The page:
9. A frequency shifting self-synchronizing clock according to claim 8 in which said conditioning means includes a plurality of trigger circuits each responsive to a certain minimum output signal from one of said AND gates of said second plurality for conditioning one of said AND gates in said first plurality to pass its associated fixed rate.

10. -A frequency shifting self-synchronizing clock according to claim 8 which further includes means for directing only every alternate bit pulse from said variable source to said second plurality of AND gates.

11. A frequency shifting self-synchronizing clock according to claim 10 in which said last-named means comprises a single binary counting trigger circuit responsive to all of said bit pulses, a single AND gate having one input connected to receive all of said bit pulses and its output connected to said second AND gate plurality, and means connecting the output of said binary trigger to the other input of said single AND gate.

12. A frequency shifting clock according to claim 8 which further includes means responsive to alternate bit pulses from said variable source for resetting each of said plurality of oscillator means to the beginning of its cycle.

13. A frequency shifting self-synchronizing clock according to claim 12 in which said resetting means comprises a single AND gate having one input connected to receive all of the bit pulses from said source and its output connected to a reset terminal of each oscillator means, a single binary counting trigger responsive to all of said bit pulses, and means connecting the output of said binary trigger to the other input of said single AND gate.

14. A frequency shitting self-synchronizing clock responsive to bit pulses from a varying rate source, comprising first and second gates each connected to receive the bit pulses from said varying source, a plurality of oscillator means each adapted to produce pulses at a fixed rate different from the pulse rate produced by any other oscillator means, each oscillator means also including an input terminal for resetting said oscillator means at the beginning of its cycle, an output channel, a plurality of gating means for connecting said plurality of oscillator means to said output channel, comparing means responsive to pulses in each of said fixed pulse rates and to bit pulses from said varying source for determining which of said fixed pulse rates is closest to said bit pulse rate, means connecting said oscillator means to said comparing means, means connecting the output of said first gate to said comparing means, means connecting the output of said second gate to the reset inputs of said oscillator means, means responsive to saidbit pulses for alternately conditioning said first gate and said second gate to pass said bit pulses, and means connecting said comparing means to said plurality of gating means for selecting one of said gating means to pass the fixed pulse rate which is closest to said bit pulse rate.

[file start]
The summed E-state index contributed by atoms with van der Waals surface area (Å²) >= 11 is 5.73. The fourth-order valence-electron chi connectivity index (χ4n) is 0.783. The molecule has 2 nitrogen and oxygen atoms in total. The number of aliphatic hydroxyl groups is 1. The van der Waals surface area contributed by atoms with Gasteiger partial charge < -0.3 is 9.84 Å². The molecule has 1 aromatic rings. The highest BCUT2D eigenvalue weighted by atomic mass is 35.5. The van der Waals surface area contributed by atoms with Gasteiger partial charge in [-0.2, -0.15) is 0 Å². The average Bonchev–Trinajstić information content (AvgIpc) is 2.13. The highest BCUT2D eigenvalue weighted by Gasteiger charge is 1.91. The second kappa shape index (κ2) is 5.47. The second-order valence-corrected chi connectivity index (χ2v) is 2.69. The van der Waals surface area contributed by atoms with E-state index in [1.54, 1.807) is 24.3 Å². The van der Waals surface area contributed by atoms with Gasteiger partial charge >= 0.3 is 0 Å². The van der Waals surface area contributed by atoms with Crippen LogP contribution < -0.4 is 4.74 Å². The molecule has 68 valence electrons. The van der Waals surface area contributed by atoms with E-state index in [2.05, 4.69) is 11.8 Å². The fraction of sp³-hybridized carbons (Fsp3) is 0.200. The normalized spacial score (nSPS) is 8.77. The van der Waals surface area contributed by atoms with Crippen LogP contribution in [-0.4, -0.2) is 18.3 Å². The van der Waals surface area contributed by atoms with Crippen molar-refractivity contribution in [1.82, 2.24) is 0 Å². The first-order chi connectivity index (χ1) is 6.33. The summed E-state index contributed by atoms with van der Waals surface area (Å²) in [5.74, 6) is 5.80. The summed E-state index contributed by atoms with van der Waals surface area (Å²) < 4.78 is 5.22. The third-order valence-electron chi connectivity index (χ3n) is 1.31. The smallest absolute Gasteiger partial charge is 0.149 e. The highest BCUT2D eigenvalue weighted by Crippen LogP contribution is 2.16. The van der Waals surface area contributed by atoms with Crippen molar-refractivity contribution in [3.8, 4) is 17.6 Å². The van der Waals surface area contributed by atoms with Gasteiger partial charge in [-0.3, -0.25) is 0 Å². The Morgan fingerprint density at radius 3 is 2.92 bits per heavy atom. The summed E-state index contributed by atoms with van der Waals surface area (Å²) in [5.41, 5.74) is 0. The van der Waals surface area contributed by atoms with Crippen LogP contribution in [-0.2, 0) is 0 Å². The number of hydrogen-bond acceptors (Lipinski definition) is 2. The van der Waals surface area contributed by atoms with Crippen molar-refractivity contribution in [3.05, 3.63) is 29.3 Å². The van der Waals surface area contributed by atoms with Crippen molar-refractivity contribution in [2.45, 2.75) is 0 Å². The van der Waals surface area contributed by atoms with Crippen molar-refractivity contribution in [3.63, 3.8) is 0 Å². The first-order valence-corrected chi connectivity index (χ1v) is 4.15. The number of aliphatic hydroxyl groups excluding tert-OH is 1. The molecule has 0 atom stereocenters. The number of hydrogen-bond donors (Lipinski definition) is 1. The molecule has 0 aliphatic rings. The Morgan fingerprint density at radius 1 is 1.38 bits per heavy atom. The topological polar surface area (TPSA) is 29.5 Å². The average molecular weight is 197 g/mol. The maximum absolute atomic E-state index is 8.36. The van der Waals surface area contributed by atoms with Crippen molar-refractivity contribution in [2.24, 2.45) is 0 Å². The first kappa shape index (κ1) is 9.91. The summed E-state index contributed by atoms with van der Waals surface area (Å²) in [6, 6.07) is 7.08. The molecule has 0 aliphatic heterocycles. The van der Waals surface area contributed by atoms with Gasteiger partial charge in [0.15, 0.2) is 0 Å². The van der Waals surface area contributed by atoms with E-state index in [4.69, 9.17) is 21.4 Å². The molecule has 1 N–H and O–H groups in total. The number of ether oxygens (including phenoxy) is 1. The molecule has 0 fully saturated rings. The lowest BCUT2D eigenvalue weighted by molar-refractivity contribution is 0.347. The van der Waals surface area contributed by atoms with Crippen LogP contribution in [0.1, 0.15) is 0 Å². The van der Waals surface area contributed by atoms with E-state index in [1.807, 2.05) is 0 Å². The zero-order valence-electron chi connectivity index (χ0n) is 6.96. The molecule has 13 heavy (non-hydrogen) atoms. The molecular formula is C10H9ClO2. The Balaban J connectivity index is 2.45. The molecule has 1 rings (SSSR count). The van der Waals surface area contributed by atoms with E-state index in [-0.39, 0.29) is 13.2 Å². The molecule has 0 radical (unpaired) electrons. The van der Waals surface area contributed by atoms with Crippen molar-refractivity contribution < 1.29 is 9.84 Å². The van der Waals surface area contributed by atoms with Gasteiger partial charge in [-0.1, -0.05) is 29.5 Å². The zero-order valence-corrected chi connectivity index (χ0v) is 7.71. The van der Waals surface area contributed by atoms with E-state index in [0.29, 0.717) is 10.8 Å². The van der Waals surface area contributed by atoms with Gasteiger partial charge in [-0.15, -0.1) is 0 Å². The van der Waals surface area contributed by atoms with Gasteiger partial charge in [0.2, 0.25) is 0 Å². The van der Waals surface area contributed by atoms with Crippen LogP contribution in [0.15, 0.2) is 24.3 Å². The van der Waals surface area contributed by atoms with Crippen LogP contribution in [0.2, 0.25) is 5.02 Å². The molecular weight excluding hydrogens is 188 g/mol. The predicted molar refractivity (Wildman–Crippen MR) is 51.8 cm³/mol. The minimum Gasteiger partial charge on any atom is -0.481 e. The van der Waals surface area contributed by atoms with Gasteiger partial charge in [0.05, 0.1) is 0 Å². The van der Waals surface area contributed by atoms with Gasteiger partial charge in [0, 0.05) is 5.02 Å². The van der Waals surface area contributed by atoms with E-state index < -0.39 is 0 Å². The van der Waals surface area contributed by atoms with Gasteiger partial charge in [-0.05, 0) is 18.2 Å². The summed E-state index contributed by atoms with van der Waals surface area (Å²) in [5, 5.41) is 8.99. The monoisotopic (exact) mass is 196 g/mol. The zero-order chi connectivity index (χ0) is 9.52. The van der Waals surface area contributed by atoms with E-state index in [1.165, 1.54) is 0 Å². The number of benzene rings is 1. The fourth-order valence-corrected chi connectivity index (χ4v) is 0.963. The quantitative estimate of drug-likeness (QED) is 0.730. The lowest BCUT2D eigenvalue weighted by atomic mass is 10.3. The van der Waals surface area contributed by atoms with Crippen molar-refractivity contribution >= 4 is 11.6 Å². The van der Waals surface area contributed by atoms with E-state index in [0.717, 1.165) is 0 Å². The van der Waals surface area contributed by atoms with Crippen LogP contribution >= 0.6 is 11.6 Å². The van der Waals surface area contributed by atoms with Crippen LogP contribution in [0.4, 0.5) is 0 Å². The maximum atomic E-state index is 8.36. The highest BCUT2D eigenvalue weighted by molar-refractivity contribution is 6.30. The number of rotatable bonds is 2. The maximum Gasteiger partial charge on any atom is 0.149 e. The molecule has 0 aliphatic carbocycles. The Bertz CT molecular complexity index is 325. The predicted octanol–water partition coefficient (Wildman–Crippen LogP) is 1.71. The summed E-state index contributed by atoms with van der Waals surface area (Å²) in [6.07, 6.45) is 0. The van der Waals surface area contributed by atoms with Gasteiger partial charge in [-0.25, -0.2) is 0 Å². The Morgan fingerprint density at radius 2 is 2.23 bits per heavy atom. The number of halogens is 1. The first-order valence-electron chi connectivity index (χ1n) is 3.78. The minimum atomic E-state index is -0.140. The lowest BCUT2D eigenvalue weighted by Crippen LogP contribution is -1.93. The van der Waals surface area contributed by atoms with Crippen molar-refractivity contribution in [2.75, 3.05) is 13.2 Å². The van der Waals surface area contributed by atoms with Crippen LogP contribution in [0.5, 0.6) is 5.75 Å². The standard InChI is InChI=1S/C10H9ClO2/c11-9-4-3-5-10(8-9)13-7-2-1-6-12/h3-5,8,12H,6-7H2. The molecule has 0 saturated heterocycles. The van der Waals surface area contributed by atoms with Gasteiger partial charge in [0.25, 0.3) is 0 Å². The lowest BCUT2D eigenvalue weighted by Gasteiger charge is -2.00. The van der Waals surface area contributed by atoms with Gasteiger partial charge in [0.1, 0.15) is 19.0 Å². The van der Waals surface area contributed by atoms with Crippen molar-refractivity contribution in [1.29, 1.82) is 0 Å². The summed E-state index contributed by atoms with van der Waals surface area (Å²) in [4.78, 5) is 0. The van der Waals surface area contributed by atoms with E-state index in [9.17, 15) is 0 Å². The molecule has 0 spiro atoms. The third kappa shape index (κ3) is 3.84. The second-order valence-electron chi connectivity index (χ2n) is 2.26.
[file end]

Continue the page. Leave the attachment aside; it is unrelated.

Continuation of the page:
References Cited in the file of this patent UNITED STATES PATENTS 2,555,999 Ringlee June 5, 1951

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Referenced by
Citing PatentFiling datePublication dateApplicantTitle
US3189835 *May 1, 1961Jun 15, 1965Anelex CorpPulse retiming system
US3209265 *Jul 9, 1963Sep 28, 1965Bell Telephone Labor IncData receiver synchronizer for advancing or retarding phase of output after sampling over period of time
US3214695 *Mar 28, 1962Oct 26, 1965Honeywell IncTiming pulse circuit employing cascaded gated monostables sequenced and controlled by counter
US3226648 *Jan 29, 1962Dec 28, 1965Burroughs CorpClock system for electronic computers
US3238462 *Sep 18, 1963Mar 1, 1966Telemetrics IncSynchronous clock pulse generator
US3287649 *Sep 9, 1963Nov 22, 1966Research CorpAudio signal pattern perception device
US3368152 *Jan 29, 1965Feb 6, 1968Thiokol Chemical CorpTriggered timing generator compensated for variations in triggering rate due to input repetition rate variations
US3932816 *Dec 13, 1974Jan 13, 1976Honeywell Information Systems, Inc.Multifrequency drive clock
US4321547 *Dec 19, 1979Mar 23, 1982British Gas CorporationElectronic discrimination circuitry for the highest frequency of a plurality of input signals
US4386323 *Jan 23, 1981May 31, 1983U.S. Philips CorporationArrangement for synchronizing the phase of a local clock signal with an input signal
US4398155 *Jun 15, 1981Aug 9, 1983Motorola, Inc.Multiple clock switching circuit
Classifications
U.S. Classification327/114, G9B/20.39, 331/49, 327/414, 327/231, 331/1.00A
International ClassificationG11B20/14
Cooperative ClassificationG11B20/1419
European ClassificationG11B20/14A1D